Getting more public access to camera systems within the community could be viewed as a case of 'fighting crime from their sofas', as the article points out. However, the question of using cameras may also be seen in the context of a move to encourage greater natural surveillance of areas.

For example, the use of mixed residential and commercial areas in the country is being encouraged to allow more natural surveillance of areas by those who live there on a full time basis. This contrasts with the abandonment of commercial areas once business hours are finished. If one is looking at encouraging people to check the security of their neighbour's houses or business through an occasional look through the lounge window, is this really different from watching CCTV cameras on a network with a wider coverage of streets in the same area?

Managing the nature of public access to such a scheme does need some careful consideration and control. Without doubt, it should only be available to residents and they would have to be registered users. Abuse of the system or complaints could lead to a loss of access to the system. In addition, some points that have come up in the UK are especially relevant to any party which is considering such an arrangement, including:

* Members of the public will not be able to see close-up views of individuals.

* The public will not be able to track, or to see individuals being tracked by operators.

* Individuals will not be able to control any camera.

* When an operator takes control of a camera to change it from its default wide-angle setting, the feed to the public network is cut.

On the positive side, where some kind of involvement and reporting can be built into the management of a private suburban CCTV operation, it has a number of benefits:

* Getting individuals empowered in terms of getting involved in protecting their own community.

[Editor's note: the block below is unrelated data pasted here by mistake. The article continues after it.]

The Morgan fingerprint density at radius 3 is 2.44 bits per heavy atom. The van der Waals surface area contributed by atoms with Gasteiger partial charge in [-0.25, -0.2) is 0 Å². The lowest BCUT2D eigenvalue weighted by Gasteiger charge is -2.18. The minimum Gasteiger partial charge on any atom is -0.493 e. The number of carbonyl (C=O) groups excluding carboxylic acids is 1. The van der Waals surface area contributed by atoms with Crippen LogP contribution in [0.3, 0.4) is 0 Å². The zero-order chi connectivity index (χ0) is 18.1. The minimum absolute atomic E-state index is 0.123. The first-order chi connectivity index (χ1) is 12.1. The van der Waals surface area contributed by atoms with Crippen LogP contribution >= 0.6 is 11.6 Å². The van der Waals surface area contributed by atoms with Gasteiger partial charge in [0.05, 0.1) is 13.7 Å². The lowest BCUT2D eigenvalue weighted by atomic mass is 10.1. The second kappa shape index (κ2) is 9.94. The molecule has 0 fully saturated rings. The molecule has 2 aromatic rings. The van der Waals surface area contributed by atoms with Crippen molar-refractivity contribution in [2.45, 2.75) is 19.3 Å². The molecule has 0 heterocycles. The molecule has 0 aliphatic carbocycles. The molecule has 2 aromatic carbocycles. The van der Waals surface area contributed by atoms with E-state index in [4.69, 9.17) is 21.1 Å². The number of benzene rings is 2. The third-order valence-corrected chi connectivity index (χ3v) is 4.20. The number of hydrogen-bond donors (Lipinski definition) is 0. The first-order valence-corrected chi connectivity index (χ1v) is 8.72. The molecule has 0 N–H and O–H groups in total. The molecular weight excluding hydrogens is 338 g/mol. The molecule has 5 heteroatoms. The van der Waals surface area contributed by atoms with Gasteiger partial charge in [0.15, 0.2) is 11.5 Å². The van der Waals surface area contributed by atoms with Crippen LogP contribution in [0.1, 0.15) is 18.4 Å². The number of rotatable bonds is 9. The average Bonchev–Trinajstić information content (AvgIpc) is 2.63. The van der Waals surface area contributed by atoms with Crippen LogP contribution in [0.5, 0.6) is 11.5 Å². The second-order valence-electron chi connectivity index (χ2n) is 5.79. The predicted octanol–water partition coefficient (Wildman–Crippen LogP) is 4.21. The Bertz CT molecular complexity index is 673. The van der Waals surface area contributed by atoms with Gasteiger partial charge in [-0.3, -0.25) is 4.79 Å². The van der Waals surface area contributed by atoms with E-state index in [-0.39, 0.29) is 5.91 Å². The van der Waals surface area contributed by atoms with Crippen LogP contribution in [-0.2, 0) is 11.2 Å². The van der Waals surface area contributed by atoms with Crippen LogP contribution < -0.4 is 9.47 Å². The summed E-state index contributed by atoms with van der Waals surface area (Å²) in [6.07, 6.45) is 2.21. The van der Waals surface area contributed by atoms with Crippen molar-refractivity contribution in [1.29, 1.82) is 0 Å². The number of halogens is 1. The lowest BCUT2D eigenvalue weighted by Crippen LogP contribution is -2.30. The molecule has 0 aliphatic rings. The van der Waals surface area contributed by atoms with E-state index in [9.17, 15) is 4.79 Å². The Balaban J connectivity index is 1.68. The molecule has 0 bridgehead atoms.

* It helps in addressing the camera to monitor to operator ratio. All cameras could be observed rather than just the limited number of cameras currently being displayed on the monitors in the control room.

* It allows members of the suburb to feel they are getting a tangible return on their investment and encourages their ongoing commitment.

* Operators are kept on their toes as they are continually being audited by those who are responsible for paying their income.

* Practical safety considerations are made possible such as allowing people to view their street before moving in and out of their driveways.


The involvement of residents in such a scheme is not something that should be done lightly, and it should also be carefully thought through. Resident participation is also not a substitute for professional monitoring and should rather be in addition to it. However, in a scenario where the South African public is continually being told that they should be involved in helping out with the fight against crime, it gives people the opportunity to do just that.

Dr Craig Donald is a human factors specialist in security and CCTV. He is a director of Leaderware, which provides instruments for the selection of CCTV operators, X-ray screeners and other security personnel in major operations around the world. He also runs CCTV Surveillance Skills and Body Language, and Advanced Surveillance Body Language courses for CCTV operators, supervisors and managers internationally, and consults on CCTV management. He can be contacted on





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I-Cube.   All rights reserved.  Revised: February 18, 2008 .                                       BTD (QG)